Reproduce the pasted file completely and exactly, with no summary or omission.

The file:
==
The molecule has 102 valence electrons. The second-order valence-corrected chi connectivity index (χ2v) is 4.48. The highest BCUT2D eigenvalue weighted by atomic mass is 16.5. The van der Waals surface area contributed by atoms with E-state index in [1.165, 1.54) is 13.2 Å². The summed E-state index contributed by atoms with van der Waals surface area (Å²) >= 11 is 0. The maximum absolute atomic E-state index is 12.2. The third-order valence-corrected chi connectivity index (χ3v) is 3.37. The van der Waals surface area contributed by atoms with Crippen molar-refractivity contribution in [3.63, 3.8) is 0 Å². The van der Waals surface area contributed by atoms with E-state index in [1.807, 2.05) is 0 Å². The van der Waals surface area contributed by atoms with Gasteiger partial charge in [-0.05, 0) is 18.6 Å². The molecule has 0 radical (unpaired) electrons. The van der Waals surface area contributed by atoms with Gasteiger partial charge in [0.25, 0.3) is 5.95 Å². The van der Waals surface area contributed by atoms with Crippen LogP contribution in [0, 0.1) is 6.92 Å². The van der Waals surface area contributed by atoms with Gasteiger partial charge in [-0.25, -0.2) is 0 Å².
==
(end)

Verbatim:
The molecule has 102 valence electrons. The second-order valence-corrected chi connectivity index (χ2v) is 4.48. The highest BCUT2D eigenvalue weighted by atomic mass is 16.5. The van der Waals surface area contributed by atoms with E-state index in [1.165, 1.54) is 13.2 Å². The summed E-state index contributed by atoms with van der Waals surface area (Å²) >= 11 is 0. The maximum absolute atomic E-state index is 12.2. The third-order valence-corrected chi connectivity index (χ3v) is 3.37. The van der Waals surface area contributed by atoms with Crippen molar-refractivity contribution in [3.63, 3.8) is 0 Å². The van der Waals surface area contributed by atoms with E-state index in [1.807, 2.05) is 0 Å². The van der Waals surface area contributed by atoms with Gasteiger partial charge in [-0.05, 0) is 18.6 Å². The molecule has 0 radical (unpaired) electrons. The van der Waals surface area contributed by atoms with Gasteiger partial charge in [0.25, 0.3) is 5.95 Å². The van der Waals surface area contributed by atoms with Crippen LogP contribution in [0, 0.1) is 6.92 Å². The van der Waals surface area contributed by atoms with Gasteiger partial charge in [-0.25, -0.2) is 0 Å².